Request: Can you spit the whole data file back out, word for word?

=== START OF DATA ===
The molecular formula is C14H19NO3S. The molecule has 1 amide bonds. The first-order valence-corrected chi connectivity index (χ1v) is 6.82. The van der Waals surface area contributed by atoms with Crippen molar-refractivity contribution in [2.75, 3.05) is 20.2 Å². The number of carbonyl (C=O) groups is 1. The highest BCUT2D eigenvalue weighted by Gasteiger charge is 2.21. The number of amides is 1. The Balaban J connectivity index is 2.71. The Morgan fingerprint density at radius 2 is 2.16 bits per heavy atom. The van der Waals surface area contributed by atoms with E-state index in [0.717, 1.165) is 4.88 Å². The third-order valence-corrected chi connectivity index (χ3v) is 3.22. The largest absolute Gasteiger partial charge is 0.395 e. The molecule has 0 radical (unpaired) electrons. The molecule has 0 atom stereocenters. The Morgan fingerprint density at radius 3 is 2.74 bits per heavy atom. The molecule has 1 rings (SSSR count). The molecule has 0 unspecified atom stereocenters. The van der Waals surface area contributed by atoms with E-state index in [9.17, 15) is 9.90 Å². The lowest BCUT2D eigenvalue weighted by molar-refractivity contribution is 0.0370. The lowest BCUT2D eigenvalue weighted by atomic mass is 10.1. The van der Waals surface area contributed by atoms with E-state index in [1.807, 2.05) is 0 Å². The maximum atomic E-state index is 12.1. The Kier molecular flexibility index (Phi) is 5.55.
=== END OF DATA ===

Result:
The molecular formula is C14H19NO3S. The molecule has 1 amide bonds. The first-order valence-corrected chi connectivity index (χ1v) is 6.82. The van der Waals surface area contributed by atoms with Crippen molar-refractivity contribution in [2.75, 3.05) is 20.2 Å². The number of carbonyl (C=O) groups is 1. The highest BCUT2D eigenvalue weighted by Gasteiger charge is 2.21. The number of amides is 1. The Balaban J connectivity index is 2.71. The Morgan fingerprint density at radius 2 is 2.16 bits per heavy atom. The van der Waals surface area contributed by atoms with E-state index in [0.717, 1.165) is 4.88 Å². The third-order valence-corrected chi connectivity index (χ3v) is 3.22. The largest absolute Gasteiger partial charge is 0.395 e. The molecule has 0 radical (unpaired) electrons. The molecule has 0 atom stereocenters. The Morgan fingerprint density at radius 3 is 2.74 bits per heavy atom. The molecule has 1 rings (SSSR count). The molecule has 0 unspecified atom stereocenters. The van der Waals surface area contributed by atoms with E-state index in [9.17, 15) is 9.90 Å². The lowest BCUT2D eigenvalue weighted by molar-refractivity contribution is 0.0370. The lowest BCUT2D eigenvalue weighted by atomic mass is 10.1. The van der Waals surface area contributed by atoms with E-state index in [1.807, 2.05) is 0 Å². The maximum atomic E-state index is 12.1. The Kier molecular flexibility index (Phi) is 5.55.